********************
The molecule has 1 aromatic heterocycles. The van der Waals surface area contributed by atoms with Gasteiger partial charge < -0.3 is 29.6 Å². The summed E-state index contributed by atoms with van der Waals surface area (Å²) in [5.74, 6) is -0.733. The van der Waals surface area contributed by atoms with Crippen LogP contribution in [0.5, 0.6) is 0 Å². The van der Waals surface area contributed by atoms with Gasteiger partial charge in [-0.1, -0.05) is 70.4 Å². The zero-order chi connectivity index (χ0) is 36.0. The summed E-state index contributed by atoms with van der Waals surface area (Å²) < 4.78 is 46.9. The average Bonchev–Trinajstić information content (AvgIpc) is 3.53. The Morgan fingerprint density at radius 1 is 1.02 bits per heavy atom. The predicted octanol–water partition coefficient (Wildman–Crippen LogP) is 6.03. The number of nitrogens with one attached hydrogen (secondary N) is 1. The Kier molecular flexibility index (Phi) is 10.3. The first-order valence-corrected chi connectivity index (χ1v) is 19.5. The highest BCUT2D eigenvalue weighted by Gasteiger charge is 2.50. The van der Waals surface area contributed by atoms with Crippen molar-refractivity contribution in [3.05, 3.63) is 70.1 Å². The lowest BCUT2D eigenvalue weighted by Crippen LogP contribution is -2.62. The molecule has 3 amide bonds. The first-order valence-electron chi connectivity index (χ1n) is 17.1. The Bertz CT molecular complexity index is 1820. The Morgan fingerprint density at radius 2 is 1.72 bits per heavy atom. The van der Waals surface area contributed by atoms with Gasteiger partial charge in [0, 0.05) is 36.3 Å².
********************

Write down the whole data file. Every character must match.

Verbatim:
The molecule has 1 aromatic heterocycles. The van der Waals surface area contributed by atoms with Gasteiger partial charge < -0.3 is 29.6 Å². The summed E-state index contributed by atoms with van der Waals surface area (Å²) in [5.74, 6) is -0.733. The van der Waals surface area contributed by atoms with Crippen LogP contribution in [0.5, 0.6) is 0 Å². The van der Waals surface area contributed by atoms with Gasteiger partial charge in [-0.1, -0.05) is 70.4 Å². The zero-order chi connectivity index (χ0) is 36.0. The summed E-state index contributed by atoms with van der Waals surface area (Å²) < 4.78 is 46.9. The average Bonchev–Trinajstić information content (AvgIpc) is 3.53. The Morgan fingerprint density at radius 1 is 1.02 bits per heavy atom. The predicted octanol–water partition coefficient (Wildman–Crippen LogP) is 6.03. The number of nitrogens with one attached hydrogen (secondary N) is 1. The Kier molecular flexibility index (Phi) is 10.3. The first-order valence-corrected chi connectivity index (χ1v) is 19.5. The highest BCUT2D eigenvalue weighted by Gasteiger charge is 2.50. The van der Waals surface area contributed by atoms with Crippen molar-refractivity contribution in [3.05, 3.63) is 70.1 Å². The lowest BCUT2D eigenvalue weighted by Crippen LogP contribution is -2.62. The molecule has 3 amide bonds. The first-order valence-electron chi connectivity index (χ1n) is 17.1. The Bertz CT molecular complexity index is 1820. The Morgan fingerprint density at radius 2 is 1.72 bits per heavy atom. The van der Waals surface area contributed by atoms with Gasteiger partial charge in [0, 0.05) is 36.3 Å².